7 Things Android Phone does Better Than iPhone

Apple iOS and Google Android are currently the best mobile operating systems. And the gap between the iPhone and Android has narrowed dramatically in recent years. In the past, iPhones were technically superior, and the only reason someone would go for Android was that they could not pay for an Apple device. But today, all the technological gaps between the latest iPhones and the latest Android devices have virtually disappeared. Unarguable, Apple's processors are little engineering wonders and their hardware is excellent. However, the competition is narrow enough to make these differences interesting instead of compelling.

In recent years, I switched between the Android series and a pair of iPhones. Each is amazing on its own qualities. But day after day, I discover that I use those Android devices even more than the iPhone. So, what are the features, big and small, that make me prefer Android? The following are the 7 things Android phone does way better than the iPhone.

  1. You have many choices in Android hardware

When you are shopping for a new smartphone, Apple offers you two hardware options. The present iPhone lineup is available in two sizes, big and bigger, with two price ranges, expensive and very expensive. These gadgets are rarely discounted. On the other hand, the Android series comes with a wide range of sizes, feature sets, shapes, and prizes. Some high-end Android gadgets like Samsung, come with price tags that are similar to those of the new iPhone, but the amazing part is the midrange, where phones like Pixel 3 and OnePlus 7 Pro contest head to head with leading phones costing up to twice its amount.

2. Pinned icons are really useful

With the iPhone, the home screen icons are shortcuts for different applications. If you want to quickly access a particular website, document, or image. You will have to first open the app and then search for it. In contrast, the icons on the Android Home screen may indicate individual items that are not apps. Android home screen has shortcuts to PDF files, Excel workbooks, boarding passes, and others.

3. Android comes with a back button

In the first decade or so, iPhone only had one button, you can press, double-tap, or hold to complete a task. In contrast, the Android system has historically included a row of three soft buttons at the bottom. The Recent and the Home buttons work the same way as the Tap and Double Tap alternatives on the Classic iPhone, however, the Back buttons are unique on both platforms, the apps buttons are gradually vanishing, replaced by a series of gestures, however in Android the concept of dedicated Back function still remains. Application developers have tried all kinds of tricks to replicate this feature in iOS applications.

4. You can clear all notifications with a click

There is a kind of algorithm that controls the display of notifications on iPhone home screen. At times there is a big X which you can click to delete old notifications, sometimes the only way to clear notifications is to do it one at a time. You can as well manage the way notifications are collected and showed on iOS. However, to do this you need to exit notification center by going to Settings, then Notifications.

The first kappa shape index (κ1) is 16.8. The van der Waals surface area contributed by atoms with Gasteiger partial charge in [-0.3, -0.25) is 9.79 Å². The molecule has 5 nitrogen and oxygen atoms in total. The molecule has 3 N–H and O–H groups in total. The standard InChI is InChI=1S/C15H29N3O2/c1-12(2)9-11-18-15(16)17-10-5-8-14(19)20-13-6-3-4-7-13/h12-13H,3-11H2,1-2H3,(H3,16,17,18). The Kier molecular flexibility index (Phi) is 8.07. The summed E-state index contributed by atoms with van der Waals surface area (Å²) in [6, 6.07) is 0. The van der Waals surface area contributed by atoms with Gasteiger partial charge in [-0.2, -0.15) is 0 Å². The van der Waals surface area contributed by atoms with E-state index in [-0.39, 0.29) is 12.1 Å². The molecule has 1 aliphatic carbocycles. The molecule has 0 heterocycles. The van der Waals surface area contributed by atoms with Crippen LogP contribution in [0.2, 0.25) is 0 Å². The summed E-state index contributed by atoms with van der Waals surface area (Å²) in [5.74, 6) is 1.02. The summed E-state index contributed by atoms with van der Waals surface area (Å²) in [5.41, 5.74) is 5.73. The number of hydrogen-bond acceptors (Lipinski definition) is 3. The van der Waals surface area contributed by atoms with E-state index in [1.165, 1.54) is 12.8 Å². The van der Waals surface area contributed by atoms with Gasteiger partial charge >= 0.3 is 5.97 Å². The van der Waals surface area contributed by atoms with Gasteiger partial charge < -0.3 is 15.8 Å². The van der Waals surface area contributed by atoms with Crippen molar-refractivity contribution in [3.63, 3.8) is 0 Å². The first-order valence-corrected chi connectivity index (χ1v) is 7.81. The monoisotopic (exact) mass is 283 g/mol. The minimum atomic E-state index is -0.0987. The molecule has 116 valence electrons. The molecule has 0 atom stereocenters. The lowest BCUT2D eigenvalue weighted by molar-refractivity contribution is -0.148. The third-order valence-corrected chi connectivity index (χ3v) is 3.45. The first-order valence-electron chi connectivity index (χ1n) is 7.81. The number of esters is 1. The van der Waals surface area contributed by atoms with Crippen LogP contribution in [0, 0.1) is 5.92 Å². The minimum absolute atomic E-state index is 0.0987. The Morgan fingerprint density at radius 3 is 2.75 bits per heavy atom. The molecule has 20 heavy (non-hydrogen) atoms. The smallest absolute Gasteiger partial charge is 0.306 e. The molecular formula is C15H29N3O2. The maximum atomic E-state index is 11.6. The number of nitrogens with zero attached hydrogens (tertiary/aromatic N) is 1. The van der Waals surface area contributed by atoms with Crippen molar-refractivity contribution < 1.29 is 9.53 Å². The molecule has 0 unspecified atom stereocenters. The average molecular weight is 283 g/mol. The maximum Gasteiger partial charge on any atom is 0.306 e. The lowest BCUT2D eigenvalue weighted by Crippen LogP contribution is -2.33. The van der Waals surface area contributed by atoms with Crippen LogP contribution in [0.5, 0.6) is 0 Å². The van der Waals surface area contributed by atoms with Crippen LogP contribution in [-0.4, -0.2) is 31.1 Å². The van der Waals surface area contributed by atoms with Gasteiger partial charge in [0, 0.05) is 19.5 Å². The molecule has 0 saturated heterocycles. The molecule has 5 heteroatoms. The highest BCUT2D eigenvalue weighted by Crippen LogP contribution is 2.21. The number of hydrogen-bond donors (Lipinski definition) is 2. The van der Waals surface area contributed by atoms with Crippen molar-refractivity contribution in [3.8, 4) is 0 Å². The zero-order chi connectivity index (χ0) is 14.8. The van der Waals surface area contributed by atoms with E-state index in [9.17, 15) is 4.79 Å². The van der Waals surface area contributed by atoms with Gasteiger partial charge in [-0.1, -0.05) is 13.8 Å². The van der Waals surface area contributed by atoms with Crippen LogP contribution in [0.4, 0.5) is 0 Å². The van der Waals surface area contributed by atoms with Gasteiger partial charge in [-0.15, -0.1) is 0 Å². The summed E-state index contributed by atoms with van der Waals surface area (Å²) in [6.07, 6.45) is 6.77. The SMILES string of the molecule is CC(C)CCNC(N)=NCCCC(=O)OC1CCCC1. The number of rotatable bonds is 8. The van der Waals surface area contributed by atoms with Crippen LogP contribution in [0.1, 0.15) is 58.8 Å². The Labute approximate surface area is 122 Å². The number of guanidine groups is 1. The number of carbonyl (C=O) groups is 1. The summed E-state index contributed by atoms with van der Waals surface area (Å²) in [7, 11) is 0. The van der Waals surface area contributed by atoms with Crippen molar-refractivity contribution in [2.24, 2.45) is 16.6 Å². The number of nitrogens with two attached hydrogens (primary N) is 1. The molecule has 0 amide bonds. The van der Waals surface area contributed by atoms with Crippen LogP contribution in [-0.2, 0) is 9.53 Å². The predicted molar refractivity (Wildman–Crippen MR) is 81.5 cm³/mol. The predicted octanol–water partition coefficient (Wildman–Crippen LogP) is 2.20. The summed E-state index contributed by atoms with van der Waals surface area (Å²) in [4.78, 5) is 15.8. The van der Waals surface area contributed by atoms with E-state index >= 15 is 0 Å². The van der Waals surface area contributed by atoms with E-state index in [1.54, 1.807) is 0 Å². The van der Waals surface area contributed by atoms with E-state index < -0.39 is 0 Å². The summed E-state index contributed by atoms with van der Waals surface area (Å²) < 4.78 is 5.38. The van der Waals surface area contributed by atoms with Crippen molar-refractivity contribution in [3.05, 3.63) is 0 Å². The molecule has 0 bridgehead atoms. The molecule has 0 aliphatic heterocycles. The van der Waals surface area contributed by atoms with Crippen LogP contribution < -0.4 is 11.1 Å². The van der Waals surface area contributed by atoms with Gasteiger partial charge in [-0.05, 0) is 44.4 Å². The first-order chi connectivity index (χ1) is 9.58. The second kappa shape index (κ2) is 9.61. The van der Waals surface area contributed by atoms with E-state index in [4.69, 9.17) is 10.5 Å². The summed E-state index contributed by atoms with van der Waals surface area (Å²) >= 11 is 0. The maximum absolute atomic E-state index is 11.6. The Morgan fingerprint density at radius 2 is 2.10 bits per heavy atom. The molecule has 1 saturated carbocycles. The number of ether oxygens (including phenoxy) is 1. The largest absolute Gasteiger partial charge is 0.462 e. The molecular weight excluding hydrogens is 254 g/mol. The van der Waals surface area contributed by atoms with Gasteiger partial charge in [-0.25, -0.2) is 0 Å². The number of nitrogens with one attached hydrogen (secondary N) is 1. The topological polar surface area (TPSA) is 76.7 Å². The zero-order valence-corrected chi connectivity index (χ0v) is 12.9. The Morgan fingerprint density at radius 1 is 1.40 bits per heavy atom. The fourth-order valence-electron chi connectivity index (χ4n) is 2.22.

You can perform both tasks very easy on Android devices. When you scroll to view current notifications, there a Clear All button at the end of the list, and, there is a "Manage Notifications" link that goes directly to the associated page in Settings, where users can customize options for every application. These are small touches; however, they help lessen friction and make daily use much better.

5. The volume control is very flexible

No matter the manufacturer of your mobile device, the up and down volume buttons are on the side. It will also have separate software-based volume controls. But Android and iOS handle these controls in a very different way. On the iPhone, you can adjust the ringer volume separately from other sounds by going to Settings> Sounds and Haptics and turning off the "Change with buttons option. Choose the ringer volume with a button just above the volume controls, but the up and down volume buttons will only affect the system sounds and applications. On the other hand, Android has the ability to allow different volume settings for media, calls, notifications, ringtones, and alarms. This is mainly useful for long trips, where you can mute notifications to not interrupt the music you are listening to.

6. You can change your default browser

On both mobile platforms, browsers use the underlying engine provided by the operating system. The main purpose of using another browser is to save and synchronize tabs, shortcuts, passwords, and history across the devices. On iPhone, you may define Open with settings for each application. Therefore the Gmail app opens the links in Chrome and the Outlook opens in Edge. But you cannot set a browser preference for the entire system. Therefore, if you open a link from another application, it opens in Safari. This is not an issue with Android, thanks to the default application setting, in which you can select the browser you want to use for the links. You can also choose another application to use for SMS, phone calls, voice assistance, and the tap to pay feature, as well.

7. Android has widgets - on the home page

Android and iOS offer a special home page which is available by swiping right, where you can include widgets for quick access to weather forecasts, calendar items, news feeds, and more. On Android phones, you can add widgets to the home screen directly.

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